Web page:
Temper Trap's Sweet Success

Indie pop/rock quintet discuss their forthcoming self-titled sophomore release
  • The Temper Trap
May 21, 2012 -- 11:43 am PDT

Hailing from Melbourne, Australia, indie pop/rock collective the Temper Trap first started making waves in the United States on the strength of their debut album, 2009's Conditions. The band's first single "Sweet Disposition" peaked in the Top 40 in multiple countries, and was featured on the soundtrack to the 2009 film (500) Days Of Summer. In an exclusive interview with GRAMMY.com, the Temper Trap discussed their new forthcoming self-titled release, their most recent single, "Need Your Love," and advice for aspiring artists, among other topics.

"You can expect something a little different than the last album," says vocalist/guitarist Dougy Mandagi.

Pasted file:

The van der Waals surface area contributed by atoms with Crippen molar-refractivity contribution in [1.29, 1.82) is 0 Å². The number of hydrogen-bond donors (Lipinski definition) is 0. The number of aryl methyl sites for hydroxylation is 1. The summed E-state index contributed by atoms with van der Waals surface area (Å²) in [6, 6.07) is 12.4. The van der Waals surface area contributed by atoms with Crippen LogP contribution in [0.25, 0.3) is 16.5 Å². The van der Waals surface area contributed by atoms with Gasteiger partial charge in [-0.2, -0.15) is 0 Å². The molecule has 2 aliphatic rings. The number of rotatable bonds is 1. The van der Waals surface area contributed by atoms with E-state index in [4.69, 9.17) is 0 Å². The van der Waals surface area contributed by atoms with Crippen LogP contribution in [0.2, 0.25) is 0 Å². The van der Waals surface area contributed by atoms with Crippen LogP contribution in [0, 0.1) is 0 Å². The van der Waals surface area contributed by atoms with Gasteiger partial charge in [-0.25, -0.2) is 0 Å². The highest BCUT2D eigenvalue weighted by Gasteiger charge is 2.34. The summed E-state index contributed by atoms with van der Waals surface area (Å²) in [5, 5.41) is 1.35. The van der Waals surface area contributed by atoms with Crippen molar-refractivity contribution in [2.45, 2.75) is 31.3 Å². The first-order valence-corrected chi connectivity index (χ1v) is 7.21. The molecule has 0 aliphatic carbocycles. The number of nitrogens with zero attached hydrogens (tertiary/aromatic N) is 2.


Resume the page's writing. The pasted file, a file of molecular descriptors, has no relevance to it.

"[The Temper Trap] kind of showcases [Dougy's] vocals a little bit more … and there's more synths," adds guitarist Lorenzo Sillitto.

Also featuring bassist Jonny Aherne, drummer Toby Dundas and keyboardist/guitarist Joseph Greer, the Temper Trap will release their self-titled sophomore album in the United States on June 5. The album's first single, "Need Your Love," was originally titled "Rock," and was the final song the band wrote before recording the album.

"We were in the studio during pre-production and Jonny came up with the synth line hook, and it just kind of spawned from there," says Sillitto. "It came pretty quickly, actually."

What would members of the Temper Trap be doing had they not experienced success early in their careers?

"My mom wanted me to be an accountant at first, but now I send money home to her and I think she's proud of me," Mandagi says with a laugh. "It wasn't until we became successful that my dad actually decided that it was a good career move," jokes Sillitto. "But they're always supportive."

It turns out it was a good career move for the Temper Trap, who are currently on tour throughout the United States and Europe, with dates scheduled through November. But success would not have happened without persistence.

"We kept going and just kept doing what we thought was right and that eventually paid off," says Sillitto.


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